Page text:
Stranded at the Drive-In
I didn’t go to many drive-in movie theaters growing up, but one of my favorite films was “Grease,” so I knew Danny Zuko frequented them (and occasionally got stranded there, singing). Not that I can carry a tune, but I’d like to think that if I wanted to cast my silhouette against the drive-in screen and snivel over Olivia Newton-John, I’d be able to. But to hear some people tell it, drive-ins are an endangered species.
There used to be thousands of drive-ins. Now there are fewer than 400. In the 1960s, they got squeezed by television; in the 1980s and 1990s, skyrocketing land values took their toll. I get my info from Scott Hicks, whose parents owned a drive-in theater in Florence, Oregon, in the 1970s. “Working there was one of the best times I’ve ever had,” he emailed me recently. ”I was also a projectionist at another drive-in while attending U of O in Eugene.”
Today, Scott is president of American Cinema Equipment in Portland. “In the 1980s, we converted drive-ins from two-projector carbon-arc operation to automated xenon lamp setups,” Scott says. ”Thirty years later, we are converting again to a new technology.”
That new technology is digital projection. Scott says American Cinema Equipment has converted dozens of drive-ins this summer alone, but it also has a unique project upcoming. It will be the installer that helps realize the vision for Honda Motors’ Project Drive-In, a crowdfunded effort to raise money to help convert drive-ins to digital projection. Honda is using social media to raise money for drive-in theaters. When I first heard about it, I figured AV companies might be behind the effort, but Honda’s involvement is equally apropos — and romantically so. Check out this wonderful video, produced by ad firm RPA.
Honda has pledged to give away five digital projectors to drive-in theaters that people vote for online, while raising money for others. The automaker chose Christie Solaria digital projectors for the project. If you want to vote for a favorite drive-in, you need to do it by Sept. 9.
The gist of the Honda campaign is that drive-ins are more endangered than ever. Not only because people have a-million-and-one new ways of entertaining themselves (think hundreds of cable channels, home cinema, streaming video, etc.), but also because film is almost extinct, and drive-ins that don’t convert to digital by the end of the year won’t have anything new to show. I asked Scott how accurate that prognosis was. His company is a member of the United Drive-In Theatre Association (UDITOA). He said the assessment is pretty accurate.
“Although the studios haven’t given a specific end date, it is widely assumed that many won’t be running prints into 2014,” he says. ”Already, all of my film customers are experiencing print shortages, which results in waiting longer to open a picture or even completely missing a title. The situation is getting worse, week by week. Three clients, not able to afford the technology in smaller towns around Oregon, have already closed, with several more close behind.”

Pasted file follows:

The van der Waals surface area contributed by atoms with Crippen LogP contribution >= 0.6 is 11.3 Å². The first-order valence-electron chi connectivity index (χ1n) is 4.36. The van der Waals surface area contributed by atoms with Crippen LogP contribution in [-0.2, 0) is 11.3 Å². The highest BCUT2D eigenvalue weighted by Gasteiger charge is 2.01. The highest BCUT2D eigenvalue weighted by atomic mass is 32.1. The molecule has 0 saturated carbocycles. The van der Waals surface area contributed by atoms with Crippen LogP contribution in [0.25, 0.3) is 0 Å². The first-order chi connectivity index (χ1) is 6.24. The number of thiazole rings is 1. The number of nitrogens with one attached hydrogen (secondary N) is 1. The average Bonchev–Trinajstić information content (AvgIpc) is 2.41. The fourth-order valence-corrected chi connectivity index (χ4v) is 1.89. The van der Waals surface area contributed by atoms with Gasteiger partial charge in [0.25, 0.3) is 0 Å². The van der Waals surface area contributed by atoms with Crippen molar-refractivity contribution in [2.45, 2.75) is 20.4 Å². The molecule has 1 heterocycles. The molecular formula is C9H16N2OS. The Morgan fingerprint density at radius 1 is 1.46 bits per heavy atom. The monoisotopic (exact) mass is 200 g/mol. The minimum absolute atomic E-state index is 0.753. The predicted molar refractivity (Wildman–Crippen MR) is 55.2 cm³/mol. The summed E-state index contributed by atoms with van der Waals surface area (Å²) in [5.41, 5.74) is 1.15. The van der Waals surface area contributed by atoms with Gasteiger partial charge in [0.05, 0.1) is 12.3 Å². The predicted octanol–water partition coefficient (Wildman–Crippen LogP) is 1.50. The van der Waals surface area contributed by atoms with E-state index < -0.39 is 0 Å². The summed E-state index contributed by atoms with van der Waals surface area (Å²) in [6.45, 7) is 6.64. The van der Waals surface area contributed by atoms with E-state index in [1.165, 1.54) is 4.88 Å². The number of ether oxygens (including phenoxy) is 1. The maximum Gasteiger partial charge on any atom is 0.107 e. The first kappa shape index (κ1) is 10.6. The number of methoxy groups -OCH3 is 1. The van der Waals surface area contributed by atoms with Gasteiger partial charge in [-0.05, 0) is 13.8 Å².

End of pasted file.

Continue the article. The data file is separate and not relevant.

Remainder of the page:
To be sure, there are drive-in operators who are leading the way and remain optimistic about their digital futures. Last year, Film Journal International published a great story about drive-ins entering the digital age. In it, John Vincent, president of the UDITOA is quoted saying, “Financing the transition is probably the biggest challenge for any independent theater owner.”
Scott says maybe 40 percent of drive-in theaters in the U.S. have converted, as opposed to more than 90 percent of traditional, indoor cinemas. And drive-ins don’t just need projectors. Conversion requires servers, sound processors, automation controllers, and networking gear. And drive-ins are a little tougher to outfit. “Most drive-ins are not good environments for server rooms,” Scott says. ”Operators are expending serious cash to rebuild their projector rooms to make them dust free and heated or air-conditioned.”
Still, the overall installation outdoors is similar to indoors. “Except we have to wait for it to get dark in order to shoot colors and do alignments,” Scott says.
I’m thinking lots of you have fond memories of drive-in movie theaters. Share some of them in the comments section below. And consider pitching in for this unique, nostalgic, decidedly pro-AV project. I know the industry has come a long way toward creating new, technologically advanced outdoor AV experiences, but are they the same as throwing the kids in the back of the minivan with their pillows and blankets and letting them doze while you and the spouse bask in the glow of a movie? I wish I’d been to more drive-in movies as a kid. And I’m going to start searching for drive-ins near my home (Honda’s site has a locator).
“Those who try to open with film next year may or may not find product to play,” Scott says. ”Unfortunately, the couple hundred drive-in screens left on film are seasonal operations with marginal profit, if any. True labors of love. We’ve seen a few operators dip into retirement savings to continue for the sake of their community.”
Here’s hoping communities act for the sake of drive-ins.